That really rounds out your cloud business case. Yes, the additional resilience/rollover is important, but supporting new business models/product rollouts is the real ROI sizzle factor. As Reichert told me:
We would have never have been able, within a decent timeline, without the help from SAP and Microsoft in their data centers, to actually get 24 terabyte boxes installed. So this ability to engineer, and to deliver on the scale. To have that as a midsize company with 6 billion turnover, you would need to spend so much more than you spend on RISE. That, for us - it was very clear that it overall gives a significant amount of benefit.
On SAP BTP - and the value of the clean core
And what about SAP BTP? Does Reichert buy into SAP's "clean core" model? As I put it to Reichert: SAP is encouraging customers to take a hard look at customizations, rather than just shift it all to a cloud environment, and miss out on benefits of easier upgrades, easier integrations, better use of AI, etc. Is this something that Hilti buys into as well, this 'journey to the clean core?' And how does extending on BTP fit into that? Reichert:
Our IT strategy, since many years, has a lot of these elements included, making sure that the leading systems in the center are run according to our architecture and security principles. One of the architecture principles is obviously, especially in the SAP environment, we have hardly any; we have one modification in the system. Modification of SAP standard code - that's what you should absolutely not do.
When Reichert's team migrated to S/4HANA, they re-evaluated custom development, with an eye to standard:
The custom development that you can do within your own namespace in the SAP environment, we have some of that. We also have business differentiating things where SAP didn't have the capabilities. And yes, it is a good practice. We did that when we did the S/4HANA move, to actually review this and try to bring stuff back to standard, wherever you can.
Now, in the cloud environment, keeping the core clean is a discipline:
We do an evergreen approach every two years. We run the upgrade, so we suffer the pain actually as well. We have an interest to keep it as clean as possible. Nevertheless, it is still quite an extensive exercise.
And how does SAP BTP fit into the picture?
With BTP, and the predecessors of BTP, we already have multiple applications on them, where we run very specific business applications that are way too complicated to put them into the SAP core, but where we consume and interface with the system over standard interfaces. So we've followed this development paradigm since the first [BTP] application we built in 2018.
BTP lines up with the forward strategy, which is the same across Hilti's software vendors:
We also believe going forward that this was already part of our strategy - only develop stuff that is differentiating. We put it on cloud platforms, and interface them with our leading systems, which we try to keep as close as possible to the vendor standard.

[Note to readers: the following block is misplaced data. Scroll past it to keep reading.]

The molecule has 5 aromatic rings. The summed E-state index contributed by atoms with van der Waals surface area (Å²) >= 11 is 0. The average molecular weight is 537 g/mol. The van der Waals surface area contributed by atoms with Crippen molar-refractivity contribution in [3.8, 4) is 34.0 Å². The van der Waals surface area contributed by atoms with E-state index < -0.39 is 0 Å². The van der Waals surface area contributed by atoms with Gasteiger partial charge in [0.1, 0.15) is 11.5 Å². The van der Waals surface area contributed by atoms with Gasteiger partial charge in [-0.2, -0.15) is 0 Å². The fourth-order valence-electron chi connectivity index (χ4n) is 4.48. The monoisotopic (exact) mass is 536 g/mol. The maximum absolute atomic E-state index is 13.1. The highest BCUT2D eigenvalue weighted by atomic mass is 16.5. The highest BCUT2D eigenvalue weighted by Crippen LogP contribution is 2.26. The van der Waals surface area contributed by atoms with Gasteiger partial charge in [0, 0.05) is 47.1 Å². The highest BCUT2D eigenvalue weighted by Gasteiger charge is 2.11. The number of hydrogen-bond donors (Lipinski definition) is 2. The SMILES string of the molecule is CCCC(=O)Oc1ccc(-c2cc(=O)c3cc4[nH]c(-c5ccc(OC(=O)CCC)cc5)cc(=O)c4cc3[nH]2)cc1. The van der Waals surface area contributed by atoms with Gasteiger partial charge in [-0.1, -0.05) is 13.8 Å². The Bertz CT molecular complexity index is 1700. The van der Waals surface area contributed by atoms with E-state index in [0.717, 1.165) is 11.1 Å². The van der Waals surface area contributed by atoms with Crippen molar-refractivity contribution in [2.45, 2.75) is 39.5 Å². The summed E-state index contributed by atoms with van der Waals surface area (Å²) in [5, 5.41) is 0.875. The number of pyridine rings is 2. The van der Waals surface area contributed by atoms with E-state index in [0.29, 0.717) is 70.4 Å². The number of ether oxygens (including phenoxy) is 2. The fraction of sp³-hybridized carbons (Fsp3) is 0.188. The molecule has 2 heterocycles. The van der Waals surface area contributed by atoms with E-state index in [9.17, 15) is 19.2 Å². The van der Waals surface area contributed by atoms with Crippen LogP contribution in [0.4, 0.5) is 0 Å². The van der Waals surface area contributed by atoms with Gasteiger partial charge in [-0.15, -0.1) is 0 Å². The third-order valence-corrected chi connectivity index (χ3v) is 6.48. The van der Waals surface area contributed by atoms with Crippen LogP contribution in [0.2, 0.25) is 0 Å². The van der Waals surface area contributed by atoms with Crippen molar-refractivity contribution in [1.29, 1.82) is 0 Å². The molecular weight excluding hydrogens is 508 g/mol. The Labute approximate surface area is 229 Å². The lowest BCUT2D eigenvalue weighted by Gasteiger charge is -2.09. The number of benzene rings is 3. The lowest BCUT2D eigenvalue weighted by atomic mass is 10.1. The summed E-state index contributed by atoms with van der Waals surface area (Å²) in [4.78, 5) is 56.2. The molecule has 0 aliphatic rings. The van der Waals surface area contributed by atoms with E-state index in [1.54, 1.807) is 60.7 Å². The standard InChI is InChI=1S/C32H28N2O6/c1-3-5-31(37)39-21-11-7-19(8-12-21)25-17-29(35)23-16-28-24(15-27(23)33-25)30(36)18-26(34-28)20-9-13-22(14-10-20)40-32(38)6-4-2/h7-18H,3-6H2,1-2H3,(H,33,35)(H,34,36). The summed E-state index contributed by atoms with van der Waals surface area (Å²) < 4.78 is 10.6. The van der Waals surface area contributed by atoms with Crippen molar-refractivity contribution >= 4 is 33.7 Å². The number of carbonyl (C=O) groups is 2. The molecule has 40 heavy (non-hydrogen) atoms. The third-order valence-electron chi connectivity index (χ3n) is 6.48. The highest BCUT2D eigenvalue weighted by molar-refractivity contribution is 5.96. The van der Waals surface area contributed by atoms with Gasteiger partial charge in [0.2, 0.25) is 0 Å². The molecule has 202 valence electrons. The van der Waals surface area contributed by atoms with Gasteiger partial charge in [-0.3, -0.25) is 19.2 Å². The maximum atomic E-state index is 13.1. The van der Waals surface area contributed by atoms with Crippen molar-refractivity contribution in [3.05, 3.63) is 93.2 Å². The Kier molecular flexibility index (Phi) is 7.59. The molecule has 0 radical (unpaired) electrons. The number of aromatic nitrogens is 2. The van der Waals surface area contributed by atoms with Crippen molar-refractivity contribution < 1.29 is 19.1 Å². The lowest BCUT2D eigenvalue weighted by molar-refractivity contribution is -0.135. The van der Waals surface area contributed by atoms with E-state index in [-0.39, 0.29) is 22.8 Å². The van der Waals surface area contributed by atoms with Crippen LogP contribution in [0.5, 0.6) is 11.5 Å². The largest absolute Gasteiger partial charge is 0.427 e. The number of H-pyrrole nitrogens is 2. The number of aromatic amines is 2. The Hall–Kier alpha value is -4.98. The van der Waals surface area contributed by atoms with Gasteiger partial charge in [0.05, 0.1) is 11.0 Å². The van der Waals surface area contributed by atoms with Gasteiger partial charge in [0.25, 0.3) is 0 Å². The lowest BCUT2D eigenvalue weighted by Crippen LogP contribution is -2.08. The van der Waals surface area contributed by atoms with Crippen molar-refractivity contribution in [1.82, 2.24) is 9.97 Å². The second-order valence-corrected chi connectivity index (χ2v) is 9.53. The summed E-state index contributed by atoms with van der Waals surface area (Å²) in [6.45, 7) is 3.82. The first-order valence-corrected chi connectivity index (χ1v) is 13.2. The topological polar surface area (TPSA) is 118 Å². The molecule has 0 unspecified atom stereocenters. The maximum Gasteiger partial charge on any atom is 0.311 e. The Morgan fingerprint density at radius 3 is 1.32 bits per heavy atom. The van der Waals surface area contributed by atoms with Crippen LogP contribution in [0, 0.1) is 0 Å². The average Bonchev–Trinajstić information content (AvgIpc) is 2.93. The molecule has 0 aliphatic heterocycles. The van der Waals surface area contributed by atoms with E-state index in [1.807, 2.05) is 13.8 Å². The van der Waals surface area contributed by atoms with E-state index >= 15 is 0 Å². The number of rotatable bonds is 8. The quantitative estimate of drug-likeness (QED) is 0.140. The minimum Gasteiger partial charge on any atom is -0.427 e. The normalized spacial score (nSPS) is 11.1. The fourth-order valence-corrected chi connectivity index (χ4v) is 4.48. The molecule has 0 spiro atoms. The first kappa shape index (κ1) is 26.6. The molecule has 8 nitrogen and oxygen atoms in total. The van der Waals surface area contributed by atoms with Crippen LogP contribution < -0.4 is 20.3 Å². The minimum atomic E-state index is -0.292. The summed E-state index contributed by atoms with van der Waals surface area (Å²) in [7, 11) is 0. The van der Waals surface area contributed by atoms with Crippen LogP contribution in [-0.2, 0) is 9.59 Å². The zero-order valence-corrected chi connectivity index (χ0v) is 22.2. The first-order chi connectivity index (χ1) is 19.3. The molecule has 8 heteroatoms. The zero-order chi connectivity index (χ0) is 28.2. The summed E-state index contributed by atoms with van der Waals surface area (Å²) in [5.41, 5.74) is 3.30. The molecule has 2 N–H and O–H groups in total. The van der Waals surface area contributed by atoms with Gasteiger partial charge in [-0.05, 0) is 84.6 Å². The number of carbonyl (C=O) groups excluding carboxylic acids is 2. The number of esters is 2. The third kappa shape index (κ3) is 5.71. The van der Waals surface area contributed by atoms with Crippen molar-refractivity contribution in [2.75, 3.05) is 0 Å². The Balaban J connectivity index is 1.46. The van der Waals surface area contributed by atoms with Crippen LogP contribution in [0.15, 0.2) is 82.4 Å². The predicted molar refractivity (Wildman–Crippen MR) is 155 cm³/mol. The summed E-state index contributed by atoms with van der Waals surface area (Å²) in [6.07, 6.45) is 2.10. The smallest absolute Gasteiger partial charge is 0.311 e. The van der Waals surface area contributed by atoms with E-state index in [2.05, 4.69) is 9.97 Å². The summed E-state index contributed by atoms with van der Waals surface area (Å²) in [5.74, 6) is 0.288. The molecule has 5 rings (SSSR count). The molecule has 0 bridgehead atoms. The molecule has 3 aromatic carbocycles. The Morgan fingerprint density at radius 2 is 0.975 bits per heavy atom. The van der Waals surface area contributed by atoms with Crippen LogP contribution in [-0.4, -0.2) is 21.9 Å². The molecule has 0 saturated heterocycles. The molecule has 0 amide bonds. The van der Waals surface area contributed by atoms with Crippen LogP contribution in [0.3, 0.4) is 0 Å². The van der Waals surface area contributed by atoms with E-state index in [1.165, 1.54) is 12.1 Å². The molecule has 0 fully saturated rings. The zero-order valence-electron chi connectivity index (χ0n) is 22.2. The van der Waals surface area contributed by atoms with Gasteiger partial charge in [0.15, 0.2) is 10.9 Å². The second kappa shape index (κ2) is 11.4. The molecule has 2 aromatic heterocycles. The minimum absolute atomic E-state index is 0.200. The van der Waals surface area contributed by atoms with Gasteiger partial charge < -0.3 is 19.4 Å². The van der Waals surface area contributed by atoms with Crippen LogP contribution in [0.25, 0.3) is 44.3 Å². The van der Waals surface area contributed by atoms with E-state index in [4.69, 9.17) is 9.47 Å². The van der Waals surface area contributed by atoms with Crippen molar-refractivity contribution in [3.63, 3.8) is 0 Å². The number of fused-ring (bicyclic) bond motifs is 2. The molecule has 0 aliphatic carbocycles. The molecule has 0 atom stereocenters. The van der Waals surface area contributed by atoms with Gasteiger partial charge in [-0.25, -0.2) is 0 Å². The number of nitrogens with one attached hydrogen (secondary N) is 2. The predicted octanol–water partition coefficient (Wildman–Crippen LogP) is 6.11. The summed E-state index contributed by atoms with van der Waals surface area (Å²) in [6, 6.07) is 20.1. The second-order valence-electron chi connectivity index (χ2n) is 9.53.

The wrap - how SAP BTP fits into a different apps strategy
After our first interview, I asked for an example of the BTP apps Hilti has developed. Reichert wrote:
We are running quite successfully on top of BTP, our SAP Subscription Billing in the Cloud which also uses SAP Event Mesh on BTP to provide a solution for our Software & Service Products to be bought by customers in subscription models.
Overall, it's quite a big success for us, covering not only Hilti Profis Engineering but also Fieldwire SaaS Subscription sales, and we plan to further expand this in the future. BTP as operating platform in combination w/ dedicated BTP services allowed us to spin up our Software Sales based on Subscription Billing in the Cloud very fast and efficiently – while staying compliant & well connected to our S/4 on RISE setup. (Btw. also a topic which we on regular basis exchange with Thomas Saueressig on, and is part of our strategic project roadmap).
This is a good example of BTP-based SAP Products plus extension of capabilities as required with dedicated BTP Service, and to my understanding, following to a large degree the reference architecture from SAP of the future for a clean core.
I have never felt it's diginomica's job to recommend a particular software vendor, or upgrade path. Just as Hilti carefully evaluated their options, so should any customer. But I do agree with Reichert: this development model of keeping to standard cloud configurations, and extending with differentiated apps, is far more appealing than the on-prem custom code/tech debt quagmire too many businesses are still caught up in.
I also agree with Reichert on this: cloud data center evaluations should be true apple-to-apples, including the factors of resiliency and business model expansion that have proved important to Hilti. I would add cybersecurity to that pros/cons scenario - something Hilti also examined that I'm out of space for here.
For customers considering such moves, Reichert adds one final piece of advice: make sure your business users are not thrown off by your architectural shifts. Speaking of their phased RISE with SAP project, he says:
I've rarely seen that size and amount of changes executed in sequence so tightly, without the major business interruptions. The business did not notice.
End note: for more data on how SAP customers perceive the custom code challenge, check the latest from ASUG CEO Geoff Scott, ERP customers and the custom code dilemma – can automation help? The numbers say yes.